“Liaisons, Vol. 1” SCARLATTI and BARTOK program – Dejan Lazic, piano – Channel Classics

by | Feb 26, 2008 | SACD & Other Hi-Res Reviews | 0 comments

“Liaisons, Vol. 1”  SCARLATTI and BARTOK program – Dejan Lazic, piano – Channel Classics multichannel SACD CCS SA 23407, 78:45 ***** (TrackList below) [Distr. by Harmonia mundi]:

Croatian pianist Dejan Lazic kicks off the first of a provocative series of recordings with a delicious concert of Scarlatti and Bartók. In its gentle way, especially in performances of the beautiful clarity and poetry, it reminds me of a conversation I once had with Peter Bartók, the composer’s son, in which as a child he recalled falling asleep while his father played lullabies in an adjoining room.

The concept itself makes a lot of sense, not the least of which was that Scarlatti, a selection of whose sonatas were edited by the Hungarian composer for publication by Editio Musica in Budapest, often figured in Bartók’s recitals.

Bartók’s affinity for Scarlatti is not surprising. There is a similarity in their epigrammatic style that almost seems to link the groups of Scarlatti’s Sonatas with the groups of Bartók’s often folk music-derived Rondos, Sketches and Dances that they alternate with. The melodic material is considerably different, of course, but the composers’ ability to distill essence and capture flavor is remarkably similar.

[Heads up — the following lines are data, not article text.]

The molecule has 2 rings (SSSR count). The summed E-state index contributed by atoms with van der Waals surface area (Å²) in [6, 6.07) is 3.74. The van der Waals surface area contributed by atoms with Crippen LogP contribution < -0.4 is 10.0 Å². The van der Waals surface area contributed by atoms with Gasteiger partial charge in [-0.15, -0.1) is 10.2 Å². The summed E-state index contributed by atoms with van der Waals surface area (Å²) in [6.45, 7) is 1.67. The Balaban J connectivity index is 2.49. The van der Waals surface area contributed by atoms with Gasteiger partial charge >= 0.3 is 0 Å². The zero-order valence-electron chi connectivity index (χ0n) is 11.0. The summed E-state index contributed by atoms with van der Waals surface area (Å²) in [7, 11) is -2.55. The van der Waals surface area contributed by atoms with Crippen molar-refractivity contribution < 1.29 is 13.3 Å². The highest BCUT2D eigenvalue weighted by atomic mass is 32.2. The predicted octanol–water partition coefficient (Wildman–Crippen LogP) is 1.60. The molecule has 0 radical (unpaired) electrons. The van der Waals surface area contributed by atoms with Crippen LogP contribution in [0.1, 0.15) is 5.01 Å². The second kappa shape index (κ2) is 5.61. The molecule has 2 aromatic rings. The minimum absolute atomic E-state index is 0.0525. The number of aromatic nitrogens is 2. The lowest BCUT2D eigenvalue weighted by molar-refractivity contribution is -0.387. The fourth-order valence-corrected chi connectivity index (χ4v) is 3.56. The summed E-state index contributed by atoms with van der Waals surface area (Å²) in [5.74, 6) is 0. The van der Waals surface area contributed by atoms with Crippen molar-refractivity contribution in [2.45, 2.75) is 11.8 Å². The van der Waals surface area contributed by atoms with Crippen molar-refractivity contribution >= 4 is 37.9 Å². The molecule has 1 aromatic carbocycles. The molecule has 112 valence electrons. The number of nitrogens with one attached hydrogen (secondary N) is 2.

Or, as Lazic writes in his Outstanding liner notes, both authoritative and deeply personal, “On the one hand you have Scarlatti who, after moving to Spain in 1729, composed almost exclusively for harpsichord and integrated elements of Spanish folklore into his compositions in an experimental way; on the other hand Bartók, who boosted the recognition of the rich native Hungarian peasant songs to an independent folk art, and was also influenced by Arabic folk music.”

The sound is exquisite in conventional stereo, and drop-dead gorgeous in SACD surround mode. Each of the Scarlatti sonatas provides a unique listening test for demonstrating your system, while the transcription of a seven-minute long Funeral March from Bartók’s symphonic poem Kossuth, provides a profoundly exciting workout.


3 Rondos on Folk Tunes, BB 92
7 Sketches, BB 54
Marche funèbre from Kossuth, BB 31
(arranged for piano by the composer)
6 Danses bulgares. extr. de Mikrokosmos, Vol.VI, Sz.107

Keyboard Sonata K420 in C major
Keyboard Sonata K58 in C minor
Keyboard Sonata K82 in F major
Keyboard Sonata K491 in D major
Keyboard Sonata K430 in D major
Keyboard Sonata K159 in C major
Keyboard Sonata K9 in D minor
Keyboard Sonata K17 in F major
Keyboard Sonata K3 in A minor
Keyboard Sonata K380 in E major
Keyboard Sonata K135 in E major

— Laurence Vittes

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